martes, 14 de mayo de 2019


At first glance, Susan Carr’s paintings and sculptures appear whimsical and carnivalesque, but grow frightening upon closer inspection.
Sara Farrell Okamura

HILLSIDE, New York — When you first enter Susan Carr’s solo exhibition, FLIPSIDE, on view at LABSpace, the 75 featured paintings and sculptures appear whimsical and carnivalesque; they’re heavy on primary colors and rendered in a childlike, faux-naif style. The longer you look, however, the more you realize this is not a carnival, but a multi-faceted document of Carr’s determination to make artwork by any means necessary despite decades of financial struggles after she became a single mother at age 16. What initially appears playful grows frightening upon closer inspection: the delirious smiles of her paintings’ subjects read as comments on how often average women are expected to “grin and bear it” after surviving trauma.

Susan Carr, “Ear Plugs”, (2019) Oil on Wood (11 inches x 9 inches)
In a portrait called “Ear Plugs,” lime green hair, a yellow barrette, and a blue striped shirt rise up from a red wooden background; black pupils pop out from the whites of the subject’s eyes and a thick black stroke of a smile almost reaches her forehead. The image seems goofy and cartoonish until you really look at the face: the center is red and purple, furiously executed, as if someone had just ripped off a mask hiding an open wound.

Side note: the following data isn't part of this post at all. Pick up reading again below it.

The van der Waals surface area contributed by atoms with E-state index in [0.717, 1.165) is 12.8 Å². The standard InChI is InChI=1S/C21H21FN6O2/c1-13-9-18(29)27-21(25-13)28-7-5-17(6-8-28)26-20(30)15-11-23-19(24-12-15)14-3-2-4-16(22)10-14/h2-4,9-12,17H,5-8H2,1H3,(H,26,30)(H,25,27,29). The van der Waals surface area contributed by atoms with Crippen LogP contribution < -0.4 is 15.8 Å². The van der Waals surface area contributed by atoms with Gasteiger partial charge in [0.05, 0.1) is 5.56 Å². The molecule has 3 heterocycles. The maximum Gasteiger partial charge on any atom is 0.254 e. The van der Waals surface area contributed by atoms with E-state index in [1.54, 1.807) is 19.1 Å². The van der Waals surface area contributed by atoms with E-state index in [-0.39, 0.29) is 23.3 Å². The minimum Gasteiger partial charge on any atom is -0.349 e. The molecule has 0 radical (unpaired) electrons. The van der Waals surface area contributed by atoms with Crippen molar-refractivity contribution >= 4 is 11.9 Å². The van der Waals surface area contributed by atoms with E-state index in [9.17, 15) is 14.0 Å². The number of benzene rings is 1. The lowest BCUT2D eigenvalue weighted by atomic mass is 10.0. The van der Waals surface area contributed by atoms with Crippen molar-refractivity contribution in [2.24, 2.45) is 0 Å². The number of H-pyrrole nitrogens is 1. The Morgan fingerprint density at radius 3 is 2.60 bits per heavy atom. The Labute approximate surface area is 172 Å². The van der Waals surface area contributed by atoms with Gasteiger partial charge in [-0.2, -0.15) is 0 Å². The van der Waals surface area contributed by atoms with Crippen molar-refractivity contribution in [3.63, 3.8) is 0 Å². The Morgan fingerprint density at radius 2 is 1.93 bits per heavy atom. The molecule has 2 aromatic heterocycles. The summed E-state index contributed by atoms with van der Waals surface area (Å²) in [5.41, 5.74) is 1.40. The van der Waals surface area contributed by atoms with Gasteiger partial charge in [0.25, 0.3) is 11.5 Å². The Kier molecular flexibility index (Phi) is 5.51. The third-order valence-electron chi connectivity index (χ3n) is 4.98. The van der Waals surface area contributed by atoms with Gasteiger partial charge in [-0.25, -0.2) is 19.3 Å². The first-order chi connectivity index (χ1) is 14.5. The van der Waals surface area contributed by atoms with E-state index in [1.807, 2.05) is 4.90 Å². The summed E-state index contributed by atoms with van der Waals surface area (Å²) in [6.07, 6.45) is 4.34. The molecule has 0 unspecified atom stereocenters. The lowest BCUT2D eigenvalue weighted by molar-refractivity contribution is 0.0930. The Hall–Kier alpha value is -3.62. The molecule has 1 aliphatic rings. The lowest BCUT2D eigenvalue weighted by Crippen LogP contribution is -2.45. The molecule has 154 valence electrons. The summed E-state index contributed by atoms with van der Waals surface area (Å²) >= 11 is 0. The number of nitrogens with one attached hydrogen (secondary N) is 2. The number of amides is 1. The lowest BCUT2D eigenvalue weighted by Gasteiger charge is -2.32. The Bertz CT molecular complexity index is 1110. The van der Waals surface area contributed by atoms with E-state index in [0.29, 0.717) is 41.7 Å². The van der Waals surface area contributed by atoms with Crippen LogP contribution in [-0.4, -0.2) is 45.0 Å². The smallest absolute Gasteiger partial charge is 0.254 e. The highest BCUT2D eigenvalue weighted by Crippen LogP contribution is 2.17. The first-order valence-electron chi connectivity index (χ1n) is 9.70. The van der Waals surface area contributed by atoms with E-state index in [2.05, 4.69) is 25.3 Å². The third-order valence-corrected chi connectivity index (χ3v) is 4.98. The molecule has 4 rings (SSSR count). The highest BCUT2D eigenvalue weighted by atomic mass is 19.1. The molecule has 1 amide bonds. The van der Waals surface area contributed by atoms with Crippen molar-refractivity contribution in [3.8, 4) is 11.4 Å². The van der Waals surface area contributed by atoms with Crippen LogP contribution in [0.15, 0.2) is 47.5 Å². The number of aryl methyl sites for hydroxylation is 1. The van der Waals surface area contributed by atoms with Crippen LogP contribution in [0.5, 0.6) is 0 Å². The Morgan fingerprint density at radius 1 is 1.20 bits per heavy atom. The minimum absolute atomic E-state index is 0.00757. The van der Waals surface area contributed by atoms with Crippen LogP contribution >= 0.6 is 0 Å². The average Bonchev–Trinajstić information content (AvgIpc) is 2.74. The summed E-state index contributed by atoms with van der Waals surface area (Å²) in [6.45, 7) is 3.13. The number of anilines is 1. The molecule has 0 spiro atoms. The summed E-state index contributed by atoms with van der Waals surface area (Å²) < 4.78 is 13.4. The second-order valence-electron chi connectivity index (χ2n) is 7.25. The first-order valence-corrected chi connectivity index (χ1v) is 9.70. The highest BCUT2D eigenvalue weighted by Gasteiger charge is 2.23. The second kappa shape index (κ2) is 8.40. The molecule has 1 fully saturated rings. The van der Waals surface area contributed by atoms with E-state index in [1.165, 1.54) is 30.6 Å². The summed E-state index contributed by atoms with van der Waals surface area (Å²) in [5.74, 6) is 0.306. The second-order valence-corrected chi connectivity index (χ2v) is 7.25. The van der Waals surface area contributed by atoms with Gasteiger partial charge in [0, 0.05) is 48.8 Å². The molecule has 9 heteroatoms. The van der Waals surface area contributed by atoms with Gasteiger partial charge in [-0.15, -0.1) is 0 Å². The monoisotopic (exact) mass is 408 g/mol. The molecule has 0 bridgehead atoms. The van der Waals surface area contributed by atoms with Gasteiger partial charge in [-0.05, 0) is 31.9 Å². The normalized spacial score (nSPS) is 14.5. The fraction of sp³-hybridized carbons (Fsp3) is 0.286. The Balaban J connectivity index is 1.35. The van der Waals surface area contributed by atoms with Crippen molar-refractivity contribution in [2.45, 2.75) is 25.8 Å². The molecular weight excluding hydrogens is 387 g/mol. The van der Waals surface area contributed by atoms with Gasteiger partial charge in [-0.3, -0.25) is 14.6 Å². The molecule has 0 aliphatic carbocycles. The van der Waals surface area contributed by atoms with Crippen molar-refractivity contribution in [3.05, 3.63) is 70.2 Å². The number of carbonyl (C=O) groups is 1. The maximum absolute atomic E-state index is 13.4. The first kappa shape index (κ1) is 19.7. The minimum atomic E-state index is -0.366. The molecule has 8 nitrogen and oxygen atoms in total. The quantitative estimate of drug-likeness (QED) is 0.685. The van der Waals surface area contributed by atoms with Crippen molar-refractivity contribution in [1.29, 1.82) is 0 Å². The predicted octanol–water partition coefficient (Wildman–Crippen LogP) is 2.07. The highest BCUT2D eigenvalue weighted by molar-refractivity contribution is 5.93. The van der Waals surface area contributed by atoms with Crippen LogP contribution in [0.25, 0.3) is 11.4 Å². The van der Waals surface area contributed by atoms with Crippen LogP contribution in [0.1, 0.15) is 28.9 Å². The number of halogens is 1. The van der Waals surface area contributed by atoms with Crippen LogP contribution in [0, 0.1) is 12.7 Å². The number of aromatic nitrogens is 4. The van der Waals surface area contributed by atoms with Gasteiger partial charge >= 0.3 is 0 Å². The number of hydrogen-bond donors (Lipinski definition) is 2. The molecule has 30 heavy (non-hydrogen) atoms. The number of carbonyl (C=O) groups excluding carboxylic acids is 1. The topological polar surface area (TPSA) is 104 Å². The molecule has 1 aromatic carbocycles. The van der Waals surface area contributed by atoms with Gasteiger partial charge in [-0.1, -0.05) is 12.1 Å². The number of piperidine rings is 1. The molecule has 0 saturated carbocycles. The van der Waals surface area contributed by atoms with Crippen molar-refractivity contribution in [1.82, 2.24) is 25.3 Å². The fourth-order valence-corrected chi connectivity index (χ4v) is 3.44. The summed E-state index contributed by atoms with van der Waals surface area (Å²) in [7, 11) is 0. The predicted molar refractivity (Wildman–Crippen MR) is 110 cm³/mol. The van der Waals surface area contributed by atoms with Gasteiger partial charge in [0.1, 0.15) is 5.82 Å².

Susan Carr, “Peg” (2018) Oil on Wood (5 inches x 5 inches) (Photo: Hideyo Okamura)

In a portrait of the artist’s grandmother, Peg, who hailed from Appalachia and suffered through an unhappy marriage, a flat pink face with a half-open mouth and bright yellow brush strokes for hair bursts out from a creamy, light-blue background. Black eyes rimmed in red with lids half-shut evoke a sense that the subject is holding back tears.
A white orb punctuated with a black pupil appears in several paintings — a motif that the artist adopted after the death of one of her sons. Sometimes a pair of these orbs is riding a white horse; in one painting, they hold each other. In a past interview, Carr explained, “When my son passed, the eye motif became very important and has been dominant in my work. It is a way to communicate my feelings, a way to talk. So this motif comes from the deepest recesses of me.” The angst and loneliness found in other pieces is replaced with a sense of camaraderie and connection between these two eyeball creatures.
Several pieces resemble abstracted, fantastical riffs on the female anatomy, such as “Big Mama,” a frothy, hot pink oval wall sculpture composed of lush, concentric spirals of clay that appear to be magnetically pulled towards a nipple-like protuberance at the center. It thrusts out from a rectangular box dripping with paint-encrusted cascades of yarn, suggesting both a breast and an umbilical cord.
Evoking a sense of religious icons, Carr’s portraits are intimate in size and created using a heavy impasto technique. “Ear Plugs” is painted so thickly that it could easily be referred to as a relief, making the distinction between sculpture and painting seems almost beside the point here. “Gesture is integral to each of these works,” Carr said in a 2018 interview. “The presence of the human hand is very important to me. It is like dancing. Gesture says humanity was here.”

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